Private information : an argument for a fixed exchange rate system
In a two-country model, the paper considers reputational equilibria for monetary policies in the case where the central banks have some private information. It is shown that a fixed exchange rate system may lead, in both countries, to lower inflation biases than a flexible exchange rate system. No exogenous costs (like "political costs") of leaving the fixed exchange rate system are required for such a result to hold. The reason is that private information makes a money supply rule more difficult to sustain through reputational forces than an exchange rate rule.
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- Barro, Robert J & Gordon, David B, 1983.
"A Positive Theory of Monetary Policy in a Natural Rate Model,"
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NBER Working Papers
1079, National Bureau of Economic Research, Inc.
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"The advantage of tying one's hands : EMS discipline and Central Bank credibility,"
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- Canzoneri, Matthew B, 1985.
"Monetary Policy Games and the Role of Private Information,"
American Economic Review,
American Economic Association, vol. 75(5), pages 1056-1070, December.
- Matthew B. Canzoneri, 1983. "Monetary policy games and the role of private information," International Finance Discussion Papers 249, Board of Governors of the Federal Reserve System (U.S.).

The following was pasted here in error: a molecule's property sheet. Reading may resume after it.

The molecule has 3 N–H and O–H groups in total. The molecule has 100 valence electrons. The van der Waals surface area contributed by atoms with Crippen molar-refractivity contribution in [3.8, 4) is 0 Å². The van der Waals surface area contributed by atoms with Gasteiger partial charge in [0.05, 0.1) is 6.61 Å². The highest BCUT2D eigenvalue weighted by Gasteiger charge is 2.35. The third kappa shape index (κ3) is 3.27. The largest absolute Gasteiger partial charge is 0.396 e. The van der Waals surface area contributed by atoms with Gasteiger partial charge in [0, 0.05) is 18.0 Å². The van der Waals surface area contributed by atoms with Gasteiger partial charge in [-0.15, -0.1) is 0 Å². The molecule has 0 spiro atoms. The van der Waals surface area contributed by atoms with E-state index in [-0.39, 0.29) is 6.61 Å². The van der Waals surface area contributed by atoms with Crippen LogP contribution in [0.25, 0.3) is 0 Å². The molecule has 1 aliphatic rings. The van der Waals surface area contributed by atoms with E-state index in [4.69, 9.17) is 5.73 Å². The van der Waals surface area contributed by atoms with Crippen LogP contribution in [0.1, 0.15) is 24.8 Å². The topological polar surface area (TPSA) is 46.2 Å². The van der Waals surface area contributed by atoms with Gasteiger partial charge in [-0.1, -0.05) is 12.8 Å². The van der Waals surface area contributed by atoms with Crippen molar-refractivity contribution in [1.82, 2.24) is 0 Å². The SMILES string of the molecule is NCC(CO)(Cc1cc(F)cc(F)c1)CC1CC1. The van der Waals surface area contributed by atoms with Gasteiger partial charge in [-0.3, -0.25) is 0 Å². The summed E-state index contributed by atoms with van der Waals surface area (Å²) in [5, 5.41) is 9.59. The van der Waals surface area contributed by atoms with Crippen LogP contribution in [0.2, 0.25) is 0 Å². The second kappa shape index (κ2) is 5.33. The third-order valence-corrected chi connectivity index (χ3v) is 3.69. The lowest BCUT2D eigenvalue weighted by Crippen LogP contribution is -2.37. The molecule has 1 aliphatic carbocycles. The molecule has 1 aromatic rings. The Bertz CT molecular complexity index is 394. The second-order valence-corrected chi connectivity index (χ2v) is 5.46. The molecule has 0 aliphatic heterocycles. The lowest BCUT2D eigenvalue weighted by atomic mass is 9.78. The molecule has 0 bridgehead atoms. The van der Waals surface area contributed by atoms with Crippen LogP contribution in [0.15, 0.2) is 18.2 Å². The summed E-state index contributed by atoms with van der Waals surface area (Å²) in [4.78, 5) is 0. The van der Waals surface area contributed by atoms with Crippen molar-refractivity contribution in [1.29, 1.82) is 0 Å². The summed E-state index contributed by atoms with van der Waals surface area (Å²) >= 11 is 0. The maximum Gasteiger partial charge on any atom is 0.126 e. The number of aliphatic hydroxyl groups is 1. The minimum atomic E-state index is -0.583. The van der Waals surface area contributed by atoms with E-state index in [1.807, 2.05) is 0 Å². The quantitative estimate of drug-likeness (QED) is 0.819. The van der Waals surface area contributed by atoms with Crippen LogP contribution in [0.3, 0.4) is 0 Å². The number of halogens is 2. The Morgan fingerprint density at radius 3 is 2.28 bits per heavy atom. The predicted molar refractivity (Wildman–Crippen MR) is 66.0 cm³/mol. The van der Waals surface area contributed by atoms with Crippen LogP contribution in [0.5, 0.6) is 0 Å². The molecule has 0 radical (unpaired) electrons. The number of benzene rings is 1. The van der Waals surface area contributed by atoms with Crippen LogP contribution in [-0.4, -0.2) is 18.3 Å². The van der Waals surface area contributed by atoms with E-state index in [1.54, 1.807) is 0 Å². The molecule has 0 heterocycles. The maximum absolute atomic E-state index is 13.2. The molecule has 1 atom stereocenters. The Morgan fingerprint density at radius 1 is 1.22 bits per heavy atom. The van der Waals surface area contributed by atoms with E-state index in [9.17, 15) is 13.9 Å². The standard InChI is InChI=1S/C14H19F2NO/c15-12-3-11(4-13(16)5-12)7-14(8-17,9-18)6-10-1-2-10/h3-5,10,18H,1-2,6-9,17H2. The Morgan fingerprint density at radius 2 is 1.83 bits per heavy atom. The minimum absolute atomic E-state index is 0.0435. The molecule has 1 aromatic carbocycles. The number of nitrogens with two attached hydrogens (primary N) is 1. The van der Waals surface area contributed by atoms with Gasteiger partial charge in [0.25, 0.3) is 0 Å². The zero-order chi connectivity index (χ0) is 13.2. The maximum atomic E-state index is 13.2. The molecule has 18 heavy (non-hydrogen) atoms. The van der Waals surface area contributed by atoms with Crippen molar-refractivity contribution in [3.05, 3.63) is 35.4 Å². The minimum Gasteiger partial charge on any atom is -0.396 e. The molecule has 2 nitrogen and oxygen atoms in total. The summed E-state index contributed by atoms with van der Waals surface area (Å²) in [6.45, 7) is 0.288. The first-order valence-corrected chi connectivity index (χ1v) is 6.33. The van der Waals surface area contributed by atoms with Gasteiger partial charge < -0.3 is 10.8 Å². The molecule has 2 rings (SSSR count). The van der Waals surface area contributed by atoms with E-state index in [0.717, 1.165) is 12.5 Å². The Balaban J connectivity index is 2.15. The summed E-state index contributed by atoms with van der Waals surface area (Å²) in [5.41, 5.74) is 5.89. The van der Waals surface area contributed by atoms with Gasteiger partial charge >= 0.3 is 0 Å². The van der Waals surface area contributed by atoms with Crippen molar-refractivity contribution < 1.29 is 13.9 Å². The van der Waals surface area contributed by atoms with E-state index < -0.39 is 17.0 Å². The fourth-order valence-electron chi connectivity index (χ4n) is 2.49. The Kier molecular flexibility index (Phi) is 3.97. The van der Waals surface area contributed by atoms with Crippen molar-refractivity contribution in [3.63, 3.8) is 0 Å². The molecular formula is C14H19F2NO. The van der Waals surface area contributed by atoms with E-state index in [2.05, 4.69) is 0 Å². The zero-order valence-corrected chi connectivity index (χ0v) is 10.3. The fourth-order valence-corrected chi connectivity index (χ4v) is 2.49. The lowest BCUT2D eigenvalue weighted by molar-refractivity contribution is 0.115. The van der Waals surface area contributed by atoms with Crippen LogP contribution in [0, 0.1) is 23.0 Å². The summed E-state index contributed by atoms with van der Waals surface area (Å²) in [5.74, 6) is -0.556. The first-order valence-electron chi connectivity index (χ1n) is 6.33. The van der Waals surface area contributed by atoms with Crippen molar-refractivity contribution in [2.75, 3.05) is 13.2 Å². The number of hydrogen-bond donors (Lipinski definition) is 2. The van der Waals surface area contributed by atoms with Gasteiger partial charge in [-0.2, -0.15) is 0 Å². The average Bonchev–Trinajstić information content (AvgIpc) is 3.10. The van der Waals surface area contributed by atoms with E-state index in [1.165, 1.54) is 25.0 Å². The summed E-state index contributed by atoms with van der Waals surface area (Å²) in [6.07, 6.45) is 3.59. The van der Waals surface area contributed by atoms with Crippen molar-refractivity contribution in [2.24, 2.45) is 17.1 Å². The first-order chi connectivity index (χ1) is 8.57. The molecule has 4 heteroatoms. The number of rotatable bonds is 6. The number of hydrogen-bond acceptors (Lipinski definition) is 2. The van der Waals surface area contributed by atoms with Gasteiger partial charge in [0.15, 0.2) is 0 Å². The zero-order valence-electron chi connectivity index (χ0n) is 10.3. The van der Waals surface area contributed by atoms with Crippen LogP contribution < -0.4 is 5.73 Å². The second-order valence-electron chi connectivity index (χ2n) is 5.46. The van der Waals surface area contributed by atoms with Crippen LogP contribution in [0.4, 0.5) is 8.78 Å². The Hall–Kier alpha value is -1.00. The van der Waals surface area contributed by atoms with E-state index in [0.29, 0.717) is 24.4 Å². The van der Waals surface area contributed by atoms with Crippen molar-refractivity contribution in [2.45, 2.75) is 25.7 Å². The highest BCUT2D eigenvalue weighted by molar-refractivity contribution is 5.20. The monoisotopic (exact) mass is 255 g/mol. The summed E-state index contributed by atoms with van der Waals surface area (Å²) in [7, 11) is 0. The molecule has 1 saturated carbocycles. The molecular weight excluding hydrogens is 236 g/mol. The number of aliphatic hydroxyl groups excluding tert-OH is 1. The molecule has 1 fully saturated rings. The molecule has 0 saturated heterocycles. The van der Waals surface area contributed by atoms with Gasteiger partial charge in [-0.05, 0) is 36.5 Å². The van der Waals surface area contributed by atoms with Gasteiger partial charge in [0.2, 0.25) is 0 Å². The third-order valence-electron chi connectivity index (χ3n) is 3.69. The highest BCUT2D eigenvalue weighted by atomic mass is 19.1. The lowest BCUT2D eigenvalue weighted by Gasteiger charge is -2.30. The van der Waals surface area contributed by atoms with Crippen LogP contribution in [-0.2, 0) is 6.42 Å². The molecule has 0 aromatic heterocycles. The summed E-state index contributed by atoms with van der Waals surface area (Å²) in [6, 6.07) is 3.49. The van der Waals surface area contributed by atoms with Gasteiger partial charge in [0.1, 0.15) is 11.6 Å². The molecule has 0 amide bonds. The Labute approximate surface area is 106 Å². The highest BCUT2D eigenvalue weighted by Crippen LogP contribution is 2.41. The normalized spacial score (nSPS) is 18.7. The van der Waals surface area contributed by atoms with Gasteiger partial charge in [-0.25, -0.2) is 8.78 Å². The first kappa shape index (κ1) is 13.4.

- Kydland, Finn E & Prescott, Edward C, 1977. "Rules Rather Than Discretion: The Inconsistency of Optimal Plans," Journal of Political Economy, University of Chicago Press, vol. 85(3), pages 473-491, June.
- Melitz, Jacques, 1988. "Monetary Discipline and Cooperation in the European Monetary System: A Synthesis," CEPR Discussion Papers 219, C.E.P.R. Discussion Papers.
- Matthew B. Canzoneri & Dale W. Henderson, 1991. "Monetary Policy in Interdependent Economies: A Game-Theoretic Approach," MIT Press Books, The MIT Press, edition 1, volume 1, number 0262031787, December.
- von Hagen, Jurgen, 1992. "Policy-Delegation and Fixed Exchange Rates," International Economic Review, Department of Economics, University of Pennsylvania and Osaka University Institute of Social and Economic Research Association, vol. 33(4), pages 849-870, November.
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